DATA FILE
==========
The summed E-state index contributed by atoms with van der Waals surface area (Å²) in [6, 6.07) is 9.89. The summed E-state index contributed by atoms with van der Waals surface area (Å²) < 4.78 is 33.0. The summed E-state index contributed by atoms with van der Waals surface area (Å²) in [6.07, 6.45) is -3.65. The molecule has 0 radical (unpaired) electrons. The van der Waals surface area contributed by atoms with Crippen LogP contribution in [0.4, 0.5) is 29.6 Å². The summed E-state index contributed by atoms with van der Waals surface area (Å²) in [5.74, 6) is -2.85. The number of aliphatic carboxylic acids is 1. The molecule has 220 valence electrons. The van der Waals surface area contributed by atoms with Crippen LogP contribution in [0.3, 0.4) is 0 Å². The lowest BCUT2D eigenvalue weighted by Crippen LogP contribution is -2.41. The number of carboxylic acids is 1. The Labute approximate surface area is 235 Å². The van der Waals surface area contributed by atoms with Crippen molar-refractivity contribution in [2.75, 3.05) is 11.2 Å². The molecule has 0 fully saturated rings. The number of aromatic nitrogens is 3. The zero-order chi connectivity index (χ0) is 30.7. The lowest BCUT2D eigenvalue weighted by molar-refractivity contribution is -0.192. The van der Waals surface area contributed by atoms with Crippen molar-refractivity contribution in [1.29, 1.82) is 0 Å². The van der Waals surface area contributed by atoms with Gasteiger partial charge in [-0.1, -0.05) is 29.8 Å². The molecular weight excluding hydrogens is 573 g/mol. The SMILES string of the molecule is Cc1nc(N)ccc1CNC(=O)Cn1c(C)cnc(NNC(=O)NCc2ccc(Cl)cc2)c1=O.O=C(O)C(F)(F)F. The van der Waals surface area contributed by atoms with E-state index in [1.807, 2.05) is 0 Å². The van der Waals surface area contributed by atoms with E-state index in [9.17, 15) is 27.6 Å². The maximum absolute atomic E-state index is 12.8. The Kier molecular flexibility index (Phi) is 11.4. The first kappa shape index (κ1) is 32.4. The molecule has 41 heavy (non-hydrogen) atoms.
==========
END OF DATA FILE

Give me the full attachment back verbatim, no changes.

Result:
The summed E-state index contributed by atoms with van der Waals surface area (Å²) in [6, 6.07) is 9.89. The summed E-state index contributed by atoms with van der Waals surface area (Å²) < 4.78 is 33.0. The summed E-state index contributed by atoms with van der Waals surface area (Å²) in [6.07, 6.45) is -3.65. The molecule has 0 radical (unpaired) electrons. The van der Waals surface area contributed by atoms with Crippen LogP contribution in [0.4, 0.5) is 29.6 Å². The summed E-state index contributed by atoms with van der Waals surface area (Å²) in [5.74, 6) is -2.85. The number of aliphatic carboxylic acids is 1. The molecule has 220 valence electrons. The van der Waals surface area contributed by atoms with Crippen LogP contribution in [0.3, 0.4) is 0 Å². The lowest BCUT2D eigenvalue weighted by Crippen LogP contribution is -2.41. The number of carboxylic acids is 1. The Labute approximate surface area is 235 Å². The van der Waals surface area contributed by atoms with Crippen molar-refractivity contribution in [2.75, 3.05) is 11.2 Å². The molecule has 0 fully saturated rings. The number of aromatic nitrogens is 3. The zero-order chi connectivity index (χ0) is 30.7. The lowest BCUT2D eigenvalue weighted by molar-refractivity contribution is -0.192. The van der Waals surface area contributed by atoms with Crippen molar-refractivity contribution in [1.29, 1.82) is 0 Å². The van der Waals surface area contributed by atoms with Gasteiger partial charge in [-0.1, -0.05) is 29.8 Å². The molecular weight excluding hydrogens is 573 g/mol. The SMILES string of the molecule is Cc1nc(N)ccc1CNC(=O)Cn1c(C)cnc(NNC(=O)NCc2ccc(Cl)cc2)c1=O.O=C(O)C(F)(F)F. The van der Waals surface area contributed by atoms with E-state index in [1.807, 2.05) is 0 Å². The van der Waals surface area contributed by atoms with E-state index in [9.17, 15) is 27.6 Å². The maximum absolute atomic E-state index is 12.8. The Kier molecular flexibility index (Phi) is 11.4. The first kappa shape index (κ1) is 32.4. The molecule has 41 heavy (non-hydrogen) atoms.